I love This Is Us. When I heard there was going to be a stillbirth depicted on a major network show, I was excited about it! It is so rare to see stillbirth even mentioned, whenever it is part of a story arc, I am eager to see if the portrayal is real. How well do the actors manage to show the difficult emotions? How well do the writers do in showing how all encompassing grief can be?
As a LAMB mother (that’s Loss of All in Multiple Birth), I was disappointed to see how Rebecca’s triplet pregnancy was portrayed. The reality is that even today, as recently as 2014, triplets have 10 times the rate of stillbirth than single babies. In 1980, when the show takes place, the Pearsons would not have been left to go into labour naturally. She would have been on bedrest, in hospital. They also would have been woefully aware of how lousy their odds were. Some research has estimated that 40% of triplet pregnancies end in the death of at least one child. Nothing close to the happy-go-lucky images of multiples we usually see.
Related: REALITY after losing a child…
To be fair, there are many things This Is Us has done well. An earlier episode had the Pearsons crying in one another’s arms as they missed their lost baby. In those rare times stillbirth is mentioned, too often it is forgotten in the next episode. Worse, women who’ve had a stillbirth are often shown as completely unhinged and dangerous. These are the women who kidnap kids or murder other mothers (like in The Hand That Rocks The Cradle!). At least in This Is Us, the stillbirth is both a severe blow to the couple, and still survivable. The character of Dr. P also does a realistic portrayal of grief.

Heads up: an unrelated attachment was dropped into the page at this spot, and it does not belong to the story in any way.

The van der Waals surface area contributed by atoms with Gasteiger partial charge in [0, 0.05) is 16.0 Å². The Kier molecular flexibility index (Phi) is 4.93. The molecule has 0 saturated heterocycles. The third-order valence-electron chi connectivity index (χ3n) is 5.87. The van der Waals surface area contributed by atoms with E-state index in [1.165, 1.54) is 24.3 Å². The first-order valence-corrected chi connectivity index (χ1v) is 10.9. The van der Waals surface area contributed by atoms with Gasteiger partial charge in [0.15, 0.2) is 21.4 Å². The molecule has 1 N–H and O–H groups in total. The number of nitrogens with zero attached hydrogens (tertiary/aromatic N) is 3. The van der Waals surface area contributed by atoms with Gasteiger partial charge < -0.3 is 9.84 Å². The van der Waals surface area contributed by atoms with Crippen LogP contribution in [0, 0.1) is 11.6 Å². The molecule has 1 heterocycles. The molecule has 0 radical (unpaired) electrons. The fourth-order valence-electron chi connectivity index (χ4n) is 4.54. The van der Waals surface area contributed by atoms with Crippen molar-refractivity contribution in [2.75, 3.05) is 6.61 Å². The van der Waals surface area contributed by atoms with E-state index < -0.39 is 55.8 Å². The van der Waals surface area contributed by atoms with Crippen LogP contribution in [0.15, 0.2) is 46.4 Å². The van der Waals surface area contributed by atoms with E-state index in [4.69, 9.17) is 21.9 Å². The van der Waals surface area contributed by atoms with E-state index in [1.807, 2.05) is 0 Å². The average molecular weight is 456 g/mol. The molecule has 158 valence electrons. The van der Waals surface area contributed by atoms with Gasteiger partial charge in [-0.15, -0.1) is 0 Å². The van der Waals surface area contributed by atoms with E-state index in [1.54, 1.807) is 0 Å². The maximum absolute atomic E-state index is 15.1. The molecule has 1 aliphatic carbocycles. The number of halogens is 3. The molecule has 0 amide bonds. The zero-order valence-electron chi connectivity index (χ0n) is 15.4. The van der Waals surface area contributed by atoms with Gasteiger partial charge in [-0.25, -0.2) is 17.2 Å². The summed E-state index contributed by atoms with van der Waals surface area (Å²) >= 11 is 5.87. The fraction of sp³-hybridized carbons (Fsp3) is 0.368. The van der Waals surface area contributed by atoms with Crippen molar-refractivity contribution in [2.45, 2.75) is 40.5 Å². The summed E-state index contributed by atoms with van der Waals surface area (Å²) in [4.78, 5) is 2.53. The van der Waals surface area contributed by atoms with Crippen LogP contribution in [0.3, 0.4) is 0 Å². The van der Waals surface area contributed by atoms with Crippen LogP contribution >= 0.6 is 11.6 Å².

If you’re American and reading this, you won’t be familiar with the British soap, Coronation Street, but you don’t know what you’re missing. A recent story arc in this soap has the character Michelle lose a baby in the second trimester. While the writers have done a great job, credit really must go to the actors who play Michelle and her husband Steve, as this story was close to their hearts. Both these actors (separately) have had second trimester pregnancy losses, which makes their portrayal all the more poignant.
Of course, television is not real life, and never can be. In 22 or 48 minutes, which is the length of a standard television show, you couldn’t begin to show the hard ups and downs of life, but especially the downs. How many times have we wanted to change the channel on our own lives? To turn off the grief and cut to commercial, even if only for a few minutes. But there are still 24 hours in each day and even in the darkest moments of grieving, we do not get a rest. I’m still grateful for television that seeks to show stillbirth as something real, something tragic and something that can happen to anyone.
Have you seen an example where television has got stillbirth right? What about where they got it horribly wrong? Let us know!
PS. For American viewers who might want to see the scenes:
Amanda Ross-White is the proud mother of four beautiful children, including her twin boys Nate and Sam, who were stillborn in 2007. She is eternally grateful to watch her rainbow children, daughter Rebecca and son Alex, grow around her. She is also the author of Joy at the End of the Rainbow: A Guide to Pregnancy After a Loss, which won second place in the American Journal of Nursing’s Book of the Year Awards (Consumer Health).